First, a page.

Cuba Hijacker Who Returned To US Denied Bond

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    NEWSLETTERS

    Nearly 30 years after he hijacked a Miami-bound plane and demanded to be flown to Cuba, William Potts voluntarily returned to South Florida Wednesday. NBC 6's Diana Gonzalez has the story. (Published Wednesday, Nov 13, 2013)

    A man who returned to Miami nearly 30 years after hijacking a plane and forcing the pilot to fly him to Cuba was denied bond Tuesday.

    William Potts Jr., 56, appeared at a hearing in federal court in Miami where a Judge Jonathan Goodman denied him bond.

    NBC South Florida Report on 1984 Plane Hijacking

    [MI] NBC South Florida Report on 1984 Plane Hijacking
    NBC reports on the 1984 hijacking of a Piedmont Airlines flight to Miami. The plane was diverted to Cuba by the hijacker, later identified as William Potts. (Published Wednesday, Nov 6, 2013)

    During the hearing, Assistant U.S. Attorney Maria Medetis said Potts faces still-active charges that he robbed a gas station attendant at knifepoint in Bergen County, N.J., on March 26, 1984.

    Potts has pleaded not guilty to charges of air piracy related to the hijacking of a Piedmont Airlines plane the day after the gas station robbery.

    Medetis told Goodman that Potts would be arrested by New Jersey authorities if released on bail in the hijacking case. She also contended that Potts, a fugitive for nearly 30 years, could easily flee prosecution and is a danger to the community, based on the robbery charge and the hijacking itself.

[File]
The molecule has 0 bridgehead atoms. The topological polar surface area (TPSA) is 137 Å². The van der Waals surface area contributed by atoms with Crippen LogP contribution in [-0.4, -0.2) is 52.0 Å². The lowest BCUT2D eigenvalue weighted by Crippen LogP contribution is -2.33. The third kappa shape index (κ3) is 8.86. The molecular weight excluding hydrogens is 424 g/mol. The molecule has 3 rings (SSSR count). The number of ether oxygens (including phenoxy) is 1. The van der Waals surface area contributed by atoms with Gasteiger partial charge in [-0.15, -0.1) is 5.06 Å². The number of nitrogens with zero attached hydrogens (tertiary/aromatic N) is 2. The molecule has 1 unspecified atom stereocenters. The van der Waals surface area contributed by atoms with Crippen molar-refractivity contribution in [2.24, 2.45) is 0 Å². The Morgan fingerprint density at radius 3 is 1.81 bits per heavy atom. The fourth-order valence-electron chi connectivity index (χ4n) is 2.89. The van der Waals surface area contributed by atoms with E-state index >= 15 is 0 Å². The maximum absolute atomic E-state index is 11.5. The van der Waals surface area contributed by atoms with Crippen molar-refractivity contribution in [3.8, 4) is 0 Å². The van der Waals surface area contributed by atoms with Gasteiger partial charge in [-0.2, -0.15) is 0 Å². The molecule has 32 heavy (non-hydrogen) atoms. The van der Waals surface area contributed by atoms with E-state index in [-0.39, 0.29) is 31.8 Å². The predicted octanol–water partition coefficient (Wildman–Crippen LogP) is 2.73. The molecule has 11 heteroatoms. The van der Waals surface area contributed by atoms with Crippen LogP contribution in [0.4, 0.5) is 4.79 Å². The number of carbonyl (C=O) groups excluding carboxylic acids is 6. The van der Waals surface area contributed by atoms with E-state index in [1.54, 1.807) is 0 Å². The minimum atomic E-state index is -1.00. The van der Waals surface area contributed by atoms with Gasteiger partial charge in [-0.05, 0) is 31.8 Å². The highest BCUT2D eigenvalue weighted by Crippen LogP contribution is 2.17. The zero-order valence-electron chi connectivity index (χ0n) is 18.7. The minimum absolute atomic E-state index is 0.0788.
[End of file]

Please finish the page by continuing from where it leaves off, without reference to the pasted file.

"He has on a number of occasions admitted to the offense," Medetis said. "He described what he did as an act of terrorism."
     
    Potts' attorney, Paul Korchin, noted that Potts voluntarily returned to the U.S. to resolve the charges and that his mother and several siblings living in the Atlanta area would co-sign for any bail amount. His two daughters, Korchin said, were permitted to come from Cuba to the U.S. in December 2012 and now live with Potts' mother.
     
    "He has arrived at the place he wants to be," Korchin said.
     
    Goodman, however, sided with the prosecutor against bail, noting that under air piracy laws there is a presumption for a defendant to be kept jailed before trial except under unusual circumstances. Goodman also noted that Potts faces a sentence of 20 years to life, a prime incentive to flee the country.

    Potts was taken into custody by FBI agents earlier this month after he arrived at Miami International Airport on a charter flight from Havana.

    According to the original 1985 indictment, Potts was on Flight 337 from LaGuardia Airport in New York to Miami when he handed a flight attendant a handwritten note saying there were explosives on board and that the plane would be blown up if it landed in Miami.

    Potts, who called himself "Lt. Spartacus" and said he was a soldier in the Black Liberation Army, demanded he be flown to Jose Marti International Airport in Havana, according to the indictment.

    Once the plane landed in Havana, Potts was arrested and he later served more than 13 years in a Cuban prison. He had been living in the communist nation since his release.

    Potts has said he returned from Cuba earlier this month to put an end to the case. He said he hopes to get credit for the time he served in the Cuban prison.

    Medetis said Potts admitted the hijacking in interviews with the FBI and in a written statement after he returned to the U.S. She said there's no requirement for a judge to count Potts' Cuban jail time toward any U.S. sentence.
     
    Goodman agreed, telling Potts that a federal judge "would have the discretion to give some credit, a little bit of credit, all the credit or no credit.'"

     

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